ARIZONA NEWS

President Joe Biden starts campaign trip to court Latino voters, with Arizona on itinerary

Mar 19, 2024, 6:52 AM | Updated: 1:54 pm

President Joe Biden, wearing sunglasses, gives a thumbs up sign as he departs the White House on Ma...

President Joe Biden departs the White House on March 19, 2024, on his way to campaign stops in Nevada, Arizona and Texas. (Photo by Win McNamee/Getty Images)

(Photo by Win McNamee/Getty Images)

RENO, Nev. (AP) — President Joe Biden sought personally Tuesday to reengage the Latino voters who helped power his winning coalition in 2020 by drawing contrasts with Republican challenger Donald Trump on veterans, job creation, foreign policy and other issues.

Biden told supporters greeting him at a campaign office in Reno, Nevada, that he and Trump have a “different value set” and he criticized Trump for comments he’s made about veterans and others.

“I never heard a president say the things that he has said,” Biden said. He said millions of jobs disappeared during Trump’s presidency and that the Republican doesn’t understand foreign policy or U.S. national security needs.

Biden said Washoe County, where Reno is located, and Nevada are “really, really, really critical” for the November election. Nevada is among seven states that will determine the next president.

“We’re going to beat him again,” Biden said of Trump.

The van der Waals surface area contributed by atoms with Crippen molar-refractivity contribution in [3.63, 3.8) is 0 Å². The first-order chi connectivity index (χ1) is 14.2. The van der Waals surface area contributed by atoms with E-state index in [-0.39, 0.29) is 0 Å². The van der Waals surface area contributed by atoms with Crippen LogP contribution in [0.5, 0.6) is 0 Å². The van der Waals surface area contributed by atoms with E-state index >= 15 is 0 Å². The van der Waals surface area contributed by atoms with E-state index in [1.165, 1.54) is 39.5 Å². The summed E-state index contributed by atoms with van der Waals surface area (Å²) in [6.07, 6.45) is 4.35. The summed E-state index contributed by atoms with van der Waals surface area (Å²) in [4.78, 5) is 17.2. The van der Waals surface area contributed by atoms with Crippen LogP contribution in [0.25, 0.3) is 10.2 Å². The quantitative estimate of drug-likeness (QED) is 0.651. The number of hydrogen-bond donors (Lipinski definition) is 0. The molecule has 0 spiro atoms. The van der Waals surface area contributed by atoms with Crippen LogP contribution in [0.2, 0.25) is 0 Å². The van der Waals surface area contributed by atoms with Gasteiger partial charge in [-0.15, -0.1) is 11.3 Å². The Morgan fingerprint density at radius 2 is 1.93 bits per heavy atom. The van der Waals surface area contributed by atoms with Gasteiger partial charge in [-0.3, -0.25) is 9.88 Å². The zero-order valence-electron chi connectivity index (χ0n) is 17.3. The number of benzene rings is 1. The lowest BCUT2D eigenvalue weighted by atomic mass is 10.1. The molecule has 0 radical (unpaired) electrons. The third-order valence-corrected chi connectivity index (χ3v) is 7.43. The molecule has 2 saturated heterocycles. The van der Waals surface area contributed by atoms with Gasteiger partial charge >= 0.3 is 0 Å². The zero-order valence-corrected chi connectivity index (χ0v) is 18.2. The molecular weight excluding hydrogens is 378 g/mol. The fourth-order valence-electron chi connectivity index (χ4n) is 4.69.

Biden also was stopping Tuesday in Las Vegas to promote his administration’s housing policies and Phoenix for another campaign appearance in a critical swing county paired with an event to discuss his support of the computer chip manufacturing sector.

His arrival in Reno coincided with the launch of Latinos con Biden-Harris (Spanish for Latinos with Biden-Harris). Campaign ads ran in English, Spanish and Spanglish, a blend of the two languages, as did two Spanish-language radio interviews with the president. Biden is also emphasizing his pro-union, pro-abortion rights message during the trip.

“The Latino community is critical to the value set we have,” Biden said on “El Bueno, la Mala y el Feo” (“The Good, the Bad and the Ugly”) on Univision Radio. “I plan on working like the devil to earn your support.”

Biden’s push with Latino voters is part of the campaign’s broader efforts to lay the groundwork to reengage various constituencies that will be critical to his reelection bid. That effort is all the more crucial as key parts of Biden’s base, such as Black and Hispanic adults, have become increasingly disenchanted with his performance in office.